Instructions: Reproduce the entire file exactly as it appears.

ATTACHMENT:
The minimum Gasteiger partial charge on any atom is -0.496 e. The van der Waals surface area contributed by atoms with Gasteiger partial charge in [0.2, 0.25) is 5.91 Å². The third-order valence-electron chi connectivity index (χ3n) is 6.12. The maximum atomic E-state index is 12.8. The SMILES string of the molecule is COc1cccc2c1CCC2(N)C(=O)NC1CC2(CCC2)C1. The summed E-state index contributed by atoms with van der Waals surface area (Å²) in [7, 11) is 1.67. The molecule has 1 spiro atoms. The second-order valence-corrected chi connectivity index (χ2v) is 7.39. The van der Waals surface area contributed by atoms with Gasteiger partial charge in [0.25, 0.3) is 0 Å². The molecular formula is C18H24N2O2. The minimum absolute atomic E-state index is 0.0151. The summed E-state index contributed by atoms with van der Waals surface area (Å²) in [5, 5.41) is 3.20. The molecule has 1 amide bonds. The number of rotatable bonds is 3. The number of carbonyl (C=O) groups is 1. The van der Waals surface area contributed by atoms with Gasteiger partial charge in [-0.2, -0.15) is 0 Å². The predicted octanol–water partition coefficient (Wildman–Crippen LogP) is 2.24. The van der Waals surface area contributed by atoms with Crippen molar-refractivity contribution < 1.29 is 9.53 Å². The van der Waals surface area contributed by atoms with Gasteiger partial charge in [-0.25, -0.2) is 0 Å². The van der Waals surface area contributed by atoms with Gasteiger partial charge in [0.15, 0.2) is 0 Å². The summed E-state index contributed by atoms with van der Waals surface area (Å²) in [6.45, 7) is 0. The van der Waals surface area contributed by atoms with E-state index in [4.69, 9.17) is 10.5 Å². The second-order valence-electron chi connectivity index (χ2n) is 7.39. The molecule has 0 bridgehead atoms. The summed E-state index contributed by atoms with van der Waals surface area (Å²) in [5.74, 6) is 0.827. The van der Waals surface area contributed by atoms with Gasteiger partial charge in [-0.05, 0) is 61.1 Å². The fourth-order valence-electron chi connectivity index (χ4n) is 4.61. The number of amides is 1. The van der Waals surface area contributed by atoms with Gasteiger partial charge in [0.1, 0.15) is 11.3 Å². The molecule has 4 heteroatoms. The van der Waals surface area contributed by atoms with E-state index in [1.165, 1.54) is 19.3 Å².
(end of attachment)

The minimum Gasteiger partial charge on any atom is -0.496 e. The van der Waals surface area contributed by atoms with Gasteiger partial charge in [0.2, 0.25) is 5.91 Å². The third-order valence-electron chi connectivity index (χ3n) is 6.12. The maximum atomic E-state index is 12.8. The SMILES string of the molecule is COc1cccc2c1CCC2(N)C(=O)NC1CC2(CCC2)C1. The summed E-state index contributed by atoms with van der Waals surface area (Å²) in [7, 11) is 1.67. The molecule has 1 spiro atoms. The second-order valence-corrected chi connectivity index (χ2v) is 7.39. The van der Waals surface area contributed by atoms with Gasteiger partial charge in [0.25, 0.3) is 0 Å². The molecular formula is C18H24N2O2. The minimum absolute atomic E-state index is 0.0151. The summed E-state index contributed by atoms with van der Waals surface area (Å²) in [5, 5.41) is 3.20. The molecule has 1 amide bonds. The number of rotatable bonds is 3. The number of carbonyl (C=O) groups is 1. The van der Waals surface area contributed by atoms with Gasteiger partial charge in [-0.2, -0.15) is 0 Å². The predicted octanol–water partition coefficient (Wildman–Crippen LogP) is 2.24. The van der Waals surface area contributed by atoms with Crippen molar-refractivity contribution < 1.29 is 9.53 Å². The van der Waals surface area contributed by atoms with Gasteiger partial charge in [-0.25, -0.2) is 0 Å². The van der Waals surface area contributed by atoms with Gasteiger partial charge in [0.15, 0.2) is 0 Å². The summed E-state index contributed by atoms with van der Waals surface area (Å²) in [6.45, 7) is 0. The van der Waals surface area contributed by atoms with E-state index in [4.69, 9.17) is 10.5 Å². The second-order valence-electron chi connectivity index (χ2n) is 7.39. The molecule has 0 bridgehead atoms. The summed E-state index contributed by atoms with van der Waals surface area (Å²) in [5.74, 6) is 0.827. The van der Waals surface area contributed by atoms with Gasteiger partial charge in [-0.05, 0) is 61.1 Å². The fourth-order valence-electron chi connectivity index (χ4n) is 4.61. The number of amides is 1. The van der Waals surface area contributed by atoms with Gasteiger partial charge in [0.1, 0.15) is 11.3 Å². The molecule has 4 heteroatoms. The van der Waals surface area contributed by atoms with E-state index in [1.165, 1.54) is 19.3 Å².